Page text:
Tanvi Misra is a staff writer for CityLab covering immigrant communities, housing, economic inequality, and culture. She also authors Navigator, a weekly newsletter for urban explorers (subscribe here). Her work also appears in The Atlantic, NPR, and BBC.
The Union of Concerned Scientists has questioned whether two plants, in North Carolina and Virginia, are ready for a megastorm.
Two nuclear plants in Hurricane Florence’s path are vulnerable to hurricane-force winds and flooding, according to the watchdog group the Union of Concerned Scientists (UCS). As Florence approaches the North Carolina coast Thursday, the Brunswick plant near Wilmington, North Carolina, and the Surry plant near Williamsburg, Virginia, might be unprepared for the up-to-13-foot storm surges and heavy flooding expected.
Dave Lochbaum, the nuclear safety project director at UCS, said that it’s hard to tell just how vulnerable these plants are because the U.S. Nuclear Regulatory Commission (NRC) has not publicly released the required flood-protection preparedness reports it required following the Fukushima disaster of 2011. That’s when an earthquake-induced tsunami caused three reactor-core meltdowns and a hydrogen explosion at the Fukushima Daiichi nuclear-power plant in Japan, forcing thousands of people to evacuate.
“We do know that both Brunswick and Surry have had potentially serious problems that we hope they fixed,” Lochbaum said in a UCS press release.
UCS points to the fact that in 2012, Duke Energy, Brunswick’s owner, reported to the NRC that there were hundreds of missing or degraded flood barriers at the plant. The company’s follow-up report from 2015 is not publicly available, so there isn’t a way to confirm that the barriers are ready for Florence. In addition, a 2017 NRC summary assessing that follow-up report stated that some plant buildings were designed for a 3.6-foot storm surge—lower than the projections for Florence. As for Surry, a 2015 document from plant owner Dominion stated that heavy rainfall could cause flooding that overwhelms the plant’s protection barriers.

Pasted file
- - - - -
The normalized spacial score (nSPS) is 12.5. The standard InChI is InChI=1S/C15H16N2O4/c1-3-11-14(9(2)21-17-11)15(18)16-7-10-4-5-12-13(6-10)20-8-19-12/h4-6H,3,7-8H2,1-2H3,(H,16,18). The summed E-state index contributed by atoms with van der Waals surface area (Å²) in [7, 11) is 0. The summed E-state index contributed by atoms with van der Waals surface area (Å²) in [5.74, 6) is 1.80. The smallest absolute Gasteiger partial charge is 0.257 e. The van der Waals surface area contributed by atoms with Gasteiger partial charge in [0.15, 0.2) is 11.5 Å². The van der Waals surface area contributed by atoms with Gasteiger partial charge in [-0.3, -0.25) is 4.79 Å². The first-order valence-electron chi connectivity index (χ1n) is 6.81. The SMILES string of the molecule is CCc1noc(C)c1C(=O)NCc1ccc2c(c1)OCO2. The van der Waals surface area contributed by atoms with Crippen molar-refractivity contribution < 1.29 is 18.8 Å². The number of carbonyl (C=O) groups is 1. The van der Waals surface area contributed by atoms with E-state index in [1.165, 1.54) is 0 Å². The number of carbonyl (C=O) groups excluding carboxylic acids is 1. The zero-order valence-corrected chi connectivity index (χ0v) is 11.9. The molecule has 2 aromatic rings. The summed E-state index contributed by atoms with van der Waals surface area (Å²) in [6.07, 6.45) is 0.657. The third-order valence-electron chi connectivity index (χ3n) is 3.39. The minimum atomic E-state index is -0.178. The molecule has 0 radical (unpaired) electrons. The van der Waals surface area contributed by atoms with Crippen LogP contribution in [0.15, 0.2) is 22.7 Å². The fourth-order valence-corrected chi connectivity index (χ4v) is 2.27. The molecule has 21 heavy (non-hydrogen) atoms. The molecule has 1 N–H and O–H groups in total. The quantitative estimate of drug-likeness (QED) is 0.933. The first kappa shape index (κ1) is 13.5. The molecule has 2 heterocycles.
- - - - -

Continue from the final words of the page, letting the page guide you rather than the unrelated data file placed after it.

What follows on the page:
It’s not uncommon for some reports about nuclear facilities to be kept under wraps for national-security reasons, but it does make it difficult for members of the public to check on progress toward preparing nuclear plants for weather events like Florence. And America’s track record with industrial pollution shows there’s reason to want more information about the status of repairs.
When Hurricane Harvey struck Houston in 2017, residents complained of “unbearable” chemical smells. It turned out that many of the petrochemical plants in the state had simply not been prepared to withstand the hurricane, and more than 40 plants had released dangerous pollutants, affecting low-income Latino communities that lived nearby. Nuclear plants, too, have a history: Although fatal accidents are rare, the environmental risks associated with nuclear power production and waste have often fallen disproportionately on communities of color—particularly native populations and the poor.
Experts say that in a worst-case scenario, in the event of a serious accident at either plant, fast-moving winds and storm surge could carry radioactive fumes or other types of dangerous effluent very far, very quickly, exposing people within a 50-mile radius to radiation and potentially making soil dangerous for crops.